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  • Planet Ant presents A Steady Rain

    The Planet Ant Theatre in Hamtramck will present a police drama called A Steady Rain May 2 through 24. Planet Ant veterans Ryan Carlson and York Griffith will star in the play, written by House of Cards and Mad Men co-writer Keith Huff. Tickets ($10-$20) are on sale now at PlanetAnt.com. According to the press release, “A Steady Rain by Keith Huff focuses on Joey and Denny, best friends since kindergarten and partners on the police force whose loyalty to each other is tested by domestic affairs, violence and the rough streets of Chicago. Joey helps Denny with his family and Denny helps Joey stay off the bottle. But when a routine disturbance call takes a turn for the worse their loyalty is put to the ultimate test.First produced at Chicago Dramatists, A Steady Rain appeared on Broadway featuring Hugh Jackman and Daniel Craig. The Planet Ant production of A Steady Rain is directed by York Griffith featuring Ryan Carlson and Andy Huff. This marks the return of two of Planet Ant’s founding members. Carlson and Griffith. Griffith has served as the theatre’s Artistic Director where he directed the critically-acclaimed productions The Adding Machine and Who’s Afraid of Virginia Woolf? […]

    The post Planet Ant presents A Steady Rain appeared first on Metro Times Blogs.

  • You can wear Detroit’s blight on your face

    There is no easy answer to the question regarding what should be done with Detroit’s abandoned homes. However, an Eastern Market company has a solution that could reflect Detroit’s possibly bright future. Homes Eyewear has set out to make the city a little more stylish, and do their part in cleaning it up by repurposing select woods from neglected homes for sunglasses. All of the wood that Homes uses is harvested from vacant houses with the assistance of Reclaim Detroit. A lot of work goes into prepping the wood to be cut and shaped into frames. Homes goes through each piece to remove nails, paint or anything else detrimental to their production (it’s a bit strange to think that your wooden sunglasses could have had family portraits nailed to them). In order to produce more durable eyewear, they salvage only hardwoods like maple or beech, which are difficult to come by as most of the blighted homes were built with softer woods like Douglas fir and pine. If you’re worried about looking goofy, or shudder at the thought of salvaged wood resting on your nose, you can rest easy. Homes currently offers frames in the popular wayfarer style and are developing their unique spin on the classic aviators. For as […]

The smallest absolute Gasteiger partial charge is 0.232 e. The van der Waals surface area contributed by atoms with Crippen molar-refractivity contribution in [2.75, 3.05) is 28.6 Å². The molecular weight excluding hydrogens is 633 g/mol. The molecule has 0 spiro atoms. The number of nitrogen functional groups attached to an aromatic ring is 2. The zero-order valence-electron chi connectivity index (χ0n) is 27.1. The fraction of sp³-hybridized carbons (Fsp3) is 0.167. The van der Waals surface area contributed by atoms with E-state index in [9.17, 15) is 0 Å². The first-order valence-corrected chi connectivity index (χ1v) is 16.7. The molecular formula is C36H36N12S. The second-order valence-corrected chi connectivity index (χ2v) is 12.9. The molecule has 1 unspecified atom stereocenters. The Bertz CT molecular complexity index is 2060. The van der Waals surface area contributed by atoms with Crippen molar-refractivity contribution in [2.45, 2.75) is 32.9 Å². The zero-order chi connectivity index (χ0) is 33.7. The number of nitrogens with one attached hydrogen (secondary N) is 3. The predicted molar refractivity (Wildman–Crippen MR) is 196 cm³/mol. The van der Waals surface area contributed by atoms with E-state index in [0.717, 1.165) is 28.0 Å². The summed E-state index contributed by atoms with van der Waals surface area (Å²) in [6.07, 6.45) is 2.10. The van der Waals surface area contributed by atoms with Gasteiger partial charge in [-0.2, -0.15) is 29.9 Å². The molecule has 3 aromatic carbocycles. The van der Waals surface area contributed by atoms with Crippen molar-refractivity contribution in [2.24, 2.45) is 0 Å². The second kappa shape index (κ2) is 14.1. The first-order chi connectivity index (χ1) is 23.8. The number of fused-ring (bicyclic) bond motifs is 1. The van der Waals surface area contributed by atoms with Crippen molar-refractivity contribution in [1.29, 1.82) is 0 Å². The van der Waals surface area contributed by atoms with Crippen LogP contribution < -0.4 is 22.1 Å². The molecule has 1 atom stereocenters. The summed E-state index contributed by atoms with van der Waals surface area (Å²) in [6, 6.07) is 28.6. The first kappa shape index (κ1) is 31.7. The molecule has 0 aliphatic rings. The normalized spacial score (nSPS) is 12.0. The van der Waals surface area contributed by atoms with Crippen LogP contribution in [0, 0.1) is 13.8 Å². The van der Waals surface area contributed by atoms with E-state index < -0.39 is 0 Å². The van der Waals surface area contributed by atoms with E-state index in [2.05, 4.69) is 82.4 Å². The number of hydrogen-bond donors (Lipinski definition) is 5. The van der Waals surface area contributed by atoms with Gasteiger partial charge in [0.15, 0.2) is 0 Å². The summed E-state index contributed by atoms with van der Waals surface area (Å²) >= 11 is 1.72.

The post You can wear Detroit’s blight on your face appeared first on Metro Times Blogs.

  • Lily Tomlin coming to Ann Arbor

    Detroit home-girl Lily Tomlin will perform at the Hill Auditorium in Ann Arbor on Saturday, June 14. A press release reads, “Get together with Lily Tomlin for an unforgettable night of fun and sidesplitting laughter. “Tomlin is amazing” The NY Times and “as always a revelation.” The New Yorker This unique comic artist takes her audience on what the Washington Post calls a “wise and howlingly funny” trip with more than a dozen of her timeless characters—from Ernestine to Mrs. Beasley to Edith Ann.” “With astounding skill and energy, Tomlin zaps through the channels like a human remote control. Using a fantastic range of voices, gestures and movements, she conjures up the cast of characters with all the apparent ease of a magician pulling a whole menagerie of animals from a single hat.” NY Daily News “Her gentle touch is as comforting as it is edifying.” NY Time Out She has “made the one-person show the daring, irreverent art form it is today.” Newsweek Her long list of awards includes: a Grammy; two Tonys; six Emmys; an Oscar nomination; two Peabodys; and the prestigious Mark Twain Prize for American Humor. Find more info here. Follow @City_Slang

    The post Lily Tomlin coming to Ann Arbor appeared first on Metro Times Blogs.

  • Welcome Valerie Vande Panne, the new Detroit Metro Times editor